GSBS Student Publications

Title

Systematic mutation of bacteriophage T4 lysozyme

UMMS Affiliation

Graduate School of Biomedical Sciences; Department of Molecular Genetics and Microbiology

Date

11-5-1991

Document Type

Article

Medical Subject Headings

Amino Acid Sequence; Base Sequence; DNA, Viral; Models, Molecular; Molecular Sequence Data; Muramidase; *Mutagenesis; Phenotype; Plasmids; Proline; Suppression, Genetic; T-Phages; Temperature

Disciplines

Life Sciences | Medicine and Health Sciences

Abstract

Amber mutations were introduced into every codon (except the initiating AUG) of the bacteriophage T4 lysozyme gene. The amber alleles were introduced into a bacteriophage P22 hybrid, called P22 e416, in which the normal P22 lysozyme gene is replaced by its T4 homologue, and which consequently depends upon T4 lysozyme for its ability to form a plaque. The resulting amber mutants were tested for plaque formation on amber suppressor strains of Salmonella typhimurium. Experiments with other hybrid phages engineered to produce different amounts of wild-type T4 lysozyme have shown that, to score as deleterious, a mutation must reduce lysozyme activity to less than 3% of that produced by wild-type P22 e416. Plating the collection of amber mutants covering 163 of the 164 codons of T4 lysozyme, on 13 suppressor strains that each insert a different amino acid substitutions at every position in the protein (except the first). Of the resulting 2015 single amino acid substitutions in T4 lysozyme, 328 were found to be sufficiently deleterious to inhibit plaque formation. More than half (55%) of the positions in the protein tolerated all substitutions examined. Among (N-terminal) amber fragments, only those of 161 or more residues are active. The effects of many of the deleterious substitutions are interpretable in light of the known structure of T4 lysozyme. Residues in the molecule that are refractory to replacements generally have solvent-inaccessible side-chains; the catalytic Glu11 and Asp20 residues are notable exceptions. Especially sensitive sites include residues involved in buried salt bridges near the catalytic site (Asp10, Arg145 and Arg148) and a few others that may have critical structural roles (Gly30, Trp138 and Tyr161).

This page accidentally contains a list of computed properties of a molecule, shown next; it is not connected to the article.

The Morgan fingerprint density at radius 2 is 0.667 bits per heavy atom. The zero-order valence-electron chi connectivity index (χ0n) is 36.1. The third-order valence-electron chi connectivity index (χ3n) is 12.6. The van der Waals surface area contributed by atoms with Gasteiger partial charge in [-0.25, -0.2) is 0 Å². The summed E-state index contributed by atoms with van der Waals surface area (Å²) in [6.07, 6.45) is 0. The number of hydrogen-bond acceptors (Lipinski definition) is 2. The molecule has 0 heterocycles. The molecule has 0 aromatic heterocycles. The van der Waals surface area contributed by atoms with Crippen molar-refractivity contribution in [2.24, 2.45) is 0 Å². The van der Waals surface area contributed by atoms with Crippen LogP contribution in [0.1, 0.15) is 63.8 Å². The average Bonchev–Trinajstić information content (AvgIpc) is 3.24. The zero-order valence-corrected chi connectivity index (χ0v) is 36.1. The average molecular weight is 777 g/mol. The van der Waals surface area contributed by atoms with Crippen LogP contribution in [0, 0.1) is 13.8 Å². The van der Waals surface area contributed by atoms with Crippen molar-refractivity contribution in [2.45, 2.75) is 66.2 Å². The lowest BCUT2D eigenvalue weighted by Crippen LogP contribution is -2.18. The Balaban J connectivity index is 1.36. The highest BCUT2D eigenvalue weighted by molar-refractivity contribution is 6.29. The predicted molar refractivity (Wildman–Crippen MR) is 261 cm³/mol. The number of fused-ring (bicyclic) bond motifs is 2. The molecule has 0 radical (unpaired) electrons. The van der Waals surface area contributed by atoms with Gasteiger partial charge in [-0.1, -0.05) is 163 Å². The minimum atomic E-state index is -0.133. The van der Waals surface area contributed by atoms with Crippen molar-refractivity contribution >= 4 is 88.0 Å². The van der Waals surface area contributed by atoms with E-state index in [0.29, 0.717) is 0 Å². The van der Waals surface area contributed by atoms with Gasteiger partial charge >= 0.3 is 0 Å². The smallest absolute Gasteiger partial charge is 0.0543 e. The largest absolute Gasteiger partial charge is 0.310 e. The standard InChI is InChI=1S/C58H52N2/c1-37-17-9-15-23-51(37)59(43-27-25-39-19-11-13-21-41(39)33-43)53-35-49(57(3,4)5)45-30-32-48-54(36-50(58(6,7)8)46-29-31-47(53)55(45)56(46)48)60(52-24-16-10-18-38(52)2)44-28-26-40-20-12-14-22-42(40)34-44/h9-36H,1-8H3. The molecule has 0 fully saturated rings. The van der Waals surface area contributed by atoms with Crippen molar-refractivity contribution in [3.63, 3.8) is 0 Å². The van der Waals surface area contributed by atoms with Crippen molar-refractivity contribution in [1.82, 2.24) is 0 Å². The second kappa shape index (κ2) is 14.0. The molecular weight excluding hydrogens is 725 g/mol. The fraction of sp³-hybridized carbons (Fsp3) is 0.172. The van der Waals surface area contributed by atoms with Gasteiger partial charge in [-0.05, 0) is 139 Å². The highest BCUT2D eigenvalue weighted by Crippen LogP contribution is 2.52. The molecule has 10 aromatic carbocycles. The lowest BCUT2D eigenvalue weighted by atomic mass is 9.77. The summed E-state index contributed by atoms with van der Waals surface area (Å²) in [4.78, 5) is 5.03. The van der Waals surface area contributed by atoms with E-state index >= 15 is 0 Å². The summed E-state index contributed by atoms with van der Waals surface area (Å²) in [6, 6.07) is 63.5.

Rights and Permissions

Citation: J Mol Biol. 1991 Nov 5;222(1):67-88.

Related Resources

Link to Article in PubMed

Journal Title

Journal of molecular biology

PubMed ID

1942069